Results 1 to 8 of 8
  1. #1
    Join Date
    May 2018
    Posts
    2

    Which Miller welder....

    So Iím actually an upholstery shop and Iím gonna try my hand at some frame work and building a 4 link for my 1951 Buick. So my little old Lincoln 140 that I use for seat frames is not gonna cut it. Time for an upgrade! So Iím trying to decide between a miller 211 and a 252. Or maybe something in between. I definitely want a Miller though. I donít want overkill though. For basic suspension and frame fabrication I canít imagine I would need to weld anything thicker than 3/8. Which the 211 will do easily in a single pass according to Miller. Iím also not a great welder, but hope to get better. So help me make up my mind please guys and gals! Thank you🤘🤘🤘

  2. #2
    Join Date
    Nov 2006
    Location
    Mountain Springs, Texas
    Posts
    3,235
    Country Flag: United States
    I have a Miller 211. Love it, does everything I need it to do.

    Don
    1969 Camaro - LSA 6L90E AME sub/IRS
    1957 Buick Caballero - huge project
    1959 El Camino - Ironworks frame
    1969 Mustang Sportsroof
    1956 Cameo - full C5 suspension/drivetrain

  3. #3
    Join Date
    May 2010
    Location
    kitchener,Ontario,Canada
    Posts
    1,985
    Country Flag: Canada
    Switching sides but consider the lincoln 210 mp
    Spinnin'my tires in life's fast lane

    Ryan Austin
    On twitter @raustinss
    On Instagram austinss70

  4. #4
    Join Date
    Feb 2011
    Location
    dallas, tx
    Posts
    1,598
    Country Flag: United States
    I love my Miller 141. Exact welder that my buddy uses to build cars as well. My neighbor has a Lincoln and the welds are not as nice as my welder. He ended up selling it and buying my Miller 141. Only reason I sold it is because I’m going to buy a multimatic 220

  5. #5
    Join Date
    Dec 2004
    Location
    Murrieta, Ca
    Posts
    783
    Country Flag: United States
    Buy what is in your budget, buy used, and don't get suckered into some fancy unit. Buy only what you know you can handle and then work up from there, ESPECIALLY if you are just getting out of the gate. There is a lot to learn with welding and a lot of people that buy brand new, fancy, shiny machines wind up selling them because they never put the time in behind a hood to develop their skills. They eventually get frustrated and it gets put in the corner and seldom looked at, or the operator NEVER gets close to the machines capabilities. Not sure why you would be so caught up as to demand only a miller, there are plenty of machines out there that are just as good, ESAB, Lincoln, Hobart, etc. Do not buy the hype that one brand is better than the other, don't buy into the notion that one welds better than the other, at this level "starting out" you will hardly ever be in a situation in which you would really notice a difference. There may be some features that are more suitable for you and your application (i.e. infinite voltage control instead of taps) but don't go broke trying to find a perfect machine when you are not sure you can out perform what you have available.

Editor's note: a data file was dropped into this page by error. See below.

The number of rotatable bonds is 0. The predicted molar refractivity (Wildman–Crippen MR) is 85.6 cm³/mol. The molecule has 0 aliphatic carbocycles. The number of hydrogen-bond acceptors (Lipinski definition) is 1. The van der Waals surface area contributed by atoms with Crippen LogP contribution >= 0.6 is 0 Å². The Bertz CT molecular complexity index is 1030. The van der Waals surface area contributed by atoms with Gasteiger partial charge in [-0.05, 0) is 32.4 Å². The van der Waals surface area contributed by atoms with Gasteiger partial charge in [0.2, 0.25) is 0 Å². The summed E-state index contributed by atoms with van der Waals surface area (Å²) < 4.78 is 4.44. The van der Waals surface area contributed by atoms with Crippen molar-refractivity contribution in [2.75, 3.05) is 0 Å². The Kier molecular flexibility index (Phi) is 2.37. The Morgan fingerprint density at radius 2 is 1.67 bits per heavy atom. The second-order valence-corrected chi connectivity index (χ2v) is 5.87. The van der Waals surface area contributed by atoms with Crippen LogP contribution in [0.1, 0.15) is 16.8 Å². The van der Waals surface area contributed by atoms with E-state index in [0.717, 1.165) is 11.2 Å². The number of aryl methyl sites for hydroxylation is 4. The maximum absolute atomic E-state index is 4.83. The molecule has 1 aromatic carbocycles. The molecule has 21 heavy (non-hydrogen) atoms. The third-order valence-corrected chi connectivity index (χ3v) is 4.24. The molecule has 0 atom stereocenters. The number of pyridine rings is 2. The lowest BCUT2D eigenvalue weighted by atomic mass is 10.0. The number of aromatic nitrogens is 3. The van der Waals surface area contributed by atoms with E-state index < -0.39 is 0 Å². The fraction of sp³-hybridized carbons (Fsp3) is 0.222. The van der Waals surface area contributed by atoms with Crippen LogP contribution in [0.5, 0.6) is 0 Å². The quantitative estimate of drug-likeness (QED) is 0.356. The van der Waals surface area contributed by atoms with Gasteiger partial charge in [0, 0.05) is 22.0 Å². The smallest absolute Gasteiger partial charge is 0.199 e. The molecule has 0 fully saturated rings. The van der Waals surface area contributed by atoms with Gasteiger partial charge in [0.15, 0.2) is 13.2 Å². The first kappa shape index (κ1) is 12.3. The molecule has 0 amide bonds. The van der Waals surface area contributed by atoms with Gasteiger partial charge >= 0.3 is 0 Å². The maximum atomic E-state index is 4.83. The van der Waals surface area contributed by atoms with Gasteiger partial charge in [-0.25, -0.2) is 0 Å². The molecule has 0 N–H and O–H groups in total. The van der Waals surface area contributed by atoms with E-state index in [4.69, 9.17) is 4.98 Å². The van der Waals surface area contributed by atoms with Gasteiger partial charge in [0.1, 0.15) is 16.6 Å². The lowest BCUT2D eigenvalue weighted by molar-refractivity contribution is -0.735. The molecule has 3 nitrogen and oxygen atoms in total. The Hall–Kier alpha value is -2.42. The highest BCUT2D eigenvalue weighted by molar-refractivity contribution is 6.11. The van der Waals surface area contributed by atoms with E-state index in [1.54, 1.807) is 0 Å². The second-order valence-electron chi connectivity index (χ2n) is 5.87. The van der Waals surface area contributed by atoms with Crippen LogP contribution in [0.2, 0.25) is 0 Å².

Second to that, the idea of doing "suspension" work should be the farthest thing from your mind right now, learn how to put down a good weld before you start to concentrate on the complicated aspects that go into suspension fabrication. It is a good way to get yourself killed hurt, or hurt/ kill someone else. Anyway just my .02, I am sure there will be plenty on here that will tell you otherwise. Plenty of die hard Blue/Red box fans around.

  6. #6
    Join Date
    May 2018
    Posts
    2
    No need to be condescending there shep. Who are you to tell what should be on my mind? I’m quite knowledgeable of the “suspension” work I plan on doing. I also did not say I was a horrible welder but I’m not great. My welds will be up to par if and when I put them on a customers car or my own even for that matter. But obviously I know I need strong welds for chassis and suspension work Captain Obvious. Also my father was a welder and loved millers. Which is why a want a Miller....not that that’s any concern of yours. If you weren’t going to help me decide between millers welders likes the title said....why did you even respond?

  7. #7
    Join Date
    Sep 2010
    Location
    corona,ca.
    Posts
    843
    Country Flag: United States
    " I also did not say I was a horrible welder but I’m not great."
    This statement you wrote,in my opinion...
    YOU SHOULD NOT BE MAKING SUSPENSION PART,when youhave not mastered good welding skills.

    Dont take this in a negative way,but to practice and obtain the skill to be able to make parts for yourself or others.
    72 chevelle.

  8. #8
    Join Date
    Oct 2004
    Location
    IL/TN
    Posts
    782
    Country Flag: United States
    sad to see how newbees respond on message boards the same way as they would on FakeBook, instantly attack after asking a question that answered itself.

    https://www.pro-touringf-body.com "doing what they say can't be done"